Cornelia C. Tierney
In elementary school, great importance is placed on memorization of number facts. In teaching fifth through eighth graders, I have assumed that most of my students had made a concerted effort to memorize facts in earlier grades. I have observed, however, that children who have had a similar amount of practice have a great range of recall. A few students complete tests of 100 multiplication or division facts perfectly in less than three minutes, whereas others are made miserable by the whole process. They skip many problems, look around the room to compare their progress with that of other students, and finally give up with a few correct answers. Although those who have memorized the facts do better than others at whole-number arithmetic, they do not always do well in work with fractions.
In addition to reinforcing knowledge of number facts, the following activities give students practice in making generalizations that improve problem-solving skills and provide a foundation for work with fractions. Reducing fractions and factoring quadratics require students to do what are essentially division problems with only the dividend given. Before they can find the quotient, they must provide the divisor. For this task, rote memorization of facts is not sufficient. Children with total recall of multiplication facts often do not see that a fraction can be "reduced" by any number but 2 or 10. For example, 6/9 is left untouched or changed to
by a creative student. Also, students do not recognize ways to factor numbers that are not among the answers to the facts they have memorized.
Before beginning a unit on fractions in the middle grades and before introducing factoring in algebra, I teach some number theory. The students "discover" divisibility rules by studying patterns in the multiplication tables. For example, they learn that multiples of 5 end in 5 or 0, whereas in multiples of 9, the sum of the digits is 9 or a multiple of 9. Although students who have memorized the tables increase their understanding, it is often those who have been unable to memorize the number facts who enjoy these activities the most. Although these students make errors with details, they see the larger picture and are able to make comparisons between tables and between parts of tables.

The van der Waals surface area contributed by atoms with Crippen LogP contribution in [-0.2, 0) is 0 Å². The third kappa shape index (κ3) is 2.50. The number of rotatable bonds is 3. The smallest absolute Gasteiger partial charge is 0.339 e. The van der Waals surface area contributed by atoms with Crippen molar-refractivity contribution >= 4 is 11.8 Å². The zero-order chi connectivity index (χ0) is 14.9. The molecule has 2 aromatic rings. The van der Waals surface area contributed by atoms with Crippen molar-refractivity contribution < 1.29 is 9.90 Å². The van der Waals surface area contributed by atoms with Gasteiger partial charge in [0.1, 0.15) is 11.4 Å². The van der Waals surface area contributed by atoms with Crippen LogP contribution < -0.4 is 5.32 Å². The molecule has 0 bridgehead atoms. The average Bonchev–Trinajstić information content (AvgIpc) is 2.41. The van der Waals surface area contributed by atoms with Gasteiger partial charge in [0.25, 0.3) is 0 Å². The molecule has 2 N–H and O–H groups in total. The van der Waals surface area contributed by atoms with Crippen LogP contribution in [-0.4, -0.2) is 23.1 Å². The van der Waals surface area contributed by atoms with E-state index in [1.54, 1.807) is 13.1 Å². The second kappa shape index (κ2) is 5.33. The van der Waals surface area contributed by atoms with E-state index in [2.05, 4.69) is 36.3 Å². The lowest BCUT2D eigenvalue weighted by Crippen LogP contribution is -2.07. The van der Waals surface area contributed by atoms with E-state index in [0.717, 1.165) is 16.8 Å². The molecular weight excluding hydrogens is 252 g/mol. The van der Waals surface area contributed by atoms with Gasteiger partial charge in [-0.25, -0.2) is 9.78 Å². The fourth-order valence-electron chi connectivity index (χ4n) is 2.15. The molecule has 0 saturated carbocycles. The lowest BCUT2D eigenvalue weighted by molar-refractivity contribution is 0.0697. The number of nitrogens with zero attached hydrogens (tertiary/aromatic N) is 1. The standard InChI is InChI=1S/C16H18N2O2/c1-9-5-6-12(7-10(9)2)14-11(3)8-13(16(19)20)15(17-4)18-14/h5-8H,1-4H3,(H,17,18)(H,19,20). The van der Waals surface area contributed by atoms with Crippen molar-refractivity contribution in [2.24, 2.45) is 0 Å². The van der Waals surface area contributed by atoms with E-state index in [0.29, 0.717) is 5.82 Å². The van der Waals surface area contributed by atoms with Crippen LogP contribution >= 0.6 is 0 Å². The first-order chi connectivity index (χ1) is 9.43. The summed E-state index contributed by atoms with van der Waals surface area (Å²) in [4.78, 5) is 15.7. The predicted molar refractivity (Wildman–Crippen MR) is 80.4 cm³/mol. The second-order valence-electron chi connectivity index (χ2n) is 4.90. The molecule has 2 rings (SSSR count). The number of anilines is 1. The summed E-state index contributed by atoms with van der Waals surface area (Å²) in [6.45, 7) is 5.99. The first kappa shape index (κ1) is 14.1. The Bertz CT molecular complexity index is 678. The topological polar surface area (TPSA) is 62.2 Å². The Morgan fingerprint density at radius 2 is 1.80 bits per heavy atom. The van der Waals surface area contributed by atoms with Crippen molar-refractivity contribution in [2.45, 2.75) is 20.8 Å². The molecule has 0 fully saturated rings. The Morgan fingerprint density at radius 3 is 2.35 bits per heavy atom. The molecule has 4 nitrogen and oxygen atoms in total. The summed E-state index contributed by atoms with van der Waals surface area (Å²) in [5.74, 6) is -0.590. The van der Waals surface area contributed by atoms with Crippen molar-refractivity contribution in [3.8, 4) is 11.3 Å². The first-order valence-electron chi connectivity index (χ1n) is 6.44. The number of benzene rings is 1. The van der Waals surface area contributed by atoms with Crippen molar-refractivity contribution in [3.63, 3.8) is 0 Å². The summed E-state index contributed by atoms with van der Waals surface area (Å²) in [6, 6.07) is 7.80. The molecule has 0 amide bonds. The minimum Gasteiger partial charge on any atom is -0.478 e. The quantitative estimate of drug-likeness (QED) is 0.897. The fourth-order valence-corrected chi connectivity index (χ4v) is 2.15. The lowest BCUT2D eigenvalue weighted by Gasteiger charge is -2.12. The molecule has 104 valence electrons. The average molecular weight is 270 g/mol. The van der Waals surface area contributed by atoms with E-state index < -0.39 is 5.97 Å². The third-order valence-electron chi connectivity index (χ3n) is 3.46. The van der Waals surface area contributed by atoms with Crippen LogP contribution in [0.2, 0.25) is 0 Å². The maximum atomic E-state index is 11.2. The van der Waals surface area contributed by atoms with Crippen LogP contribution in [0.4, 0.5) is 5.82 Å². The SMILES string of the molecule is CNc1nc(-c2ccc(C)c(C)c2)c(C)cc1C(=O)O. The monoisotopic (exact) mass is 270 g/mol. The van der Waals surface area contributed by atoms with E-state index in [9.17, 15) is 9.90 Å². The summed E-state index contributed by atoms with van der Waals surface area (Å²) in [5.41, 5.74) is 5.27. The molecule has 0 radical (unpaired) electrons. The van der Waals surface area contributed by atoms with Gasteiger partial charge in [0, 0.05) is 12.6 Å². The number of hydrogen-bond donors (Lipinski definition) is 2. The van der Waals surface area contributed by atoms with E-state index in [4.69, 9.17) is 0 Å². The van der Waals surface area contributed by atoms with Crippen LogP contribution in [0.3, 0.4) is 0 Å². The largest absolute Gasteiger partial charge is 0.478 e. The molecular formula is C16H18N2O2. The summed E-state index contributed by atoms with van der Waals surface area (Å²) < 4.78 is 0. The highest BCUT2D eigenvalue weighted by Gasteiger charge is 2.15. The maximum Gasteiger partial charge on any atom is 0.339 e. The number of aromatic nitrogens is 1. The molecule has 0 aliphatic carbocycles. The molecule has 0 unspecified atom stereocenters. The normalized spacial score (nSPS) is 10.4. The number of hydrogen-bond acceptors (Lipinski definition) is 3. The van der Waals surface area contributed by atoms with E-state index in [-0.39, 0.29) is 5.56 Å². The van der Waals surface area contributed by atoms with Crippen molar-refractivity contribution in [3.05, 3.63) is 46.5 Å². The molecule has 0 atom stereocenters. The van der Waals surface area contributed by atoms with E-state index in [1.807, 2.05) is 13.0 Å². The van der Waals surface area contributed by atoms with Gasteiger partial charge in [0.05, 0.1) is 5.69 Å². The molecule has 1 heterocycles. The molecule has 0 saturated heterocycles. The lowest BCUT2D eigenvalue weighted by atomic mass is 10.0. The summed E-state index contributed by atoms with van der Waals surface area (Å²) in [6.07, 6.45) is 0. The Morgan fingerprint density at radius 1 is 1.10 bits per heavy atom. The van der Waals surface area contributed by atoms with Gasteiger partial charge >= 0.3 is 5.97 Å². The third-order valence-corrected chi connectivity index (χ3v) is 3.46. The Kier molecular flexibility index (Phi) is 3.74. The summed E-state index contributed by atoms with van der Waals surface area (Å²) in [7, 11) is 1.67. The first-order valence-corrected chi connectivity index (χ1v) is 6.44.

I use the same activities for all grades, except that some classes see more patterns and so I push them to look farther. A sixth-grade class I worked with spent an hour on only half of the first activity. They looked only at patterns in the 2s, 3s, 4s, and 6s tables. They found many tables within tables and patterns in diagonals. Third- and fourth-grade students can try some of these activities before doing regular work with the multiplication facts, and fifth, sixth, and seventh graders can try them before working with fractions.
Patterns in the multiplication tables
For all the tables, I use an overhead transparency of a standard 10 x 10 hundred chart with stencils cut from tagboard that just fit over the chart, allowing only one set of multiples to be seen (fig. 1). I use stencils for 2s, 3s, 4s, 5s, 7s, 8s, 9s, and prime numbers. I start by projecting the 2s table on the chalkboard and asking, "What do you see here?" (If the chalkboard is used as a screen, notes can be written on the chart, or certain numbers can be circled. If all the numbers are circled, an interesting pattern remains on the board when the projector is turned off, which the students come to recognize as "the shape" of that table.)
To allow all children to participate, this activity should at first be done quietly and independently. For a few minutes after each table is projected, the children look for patterns and write notes to themselves. They then share their discoveries, which a student or I write on the board. Often only a few children respond to the 2s table, but many see patterns in the 3s table. One child's idea leads another to see something new, so that students notice far more than they had originally written down.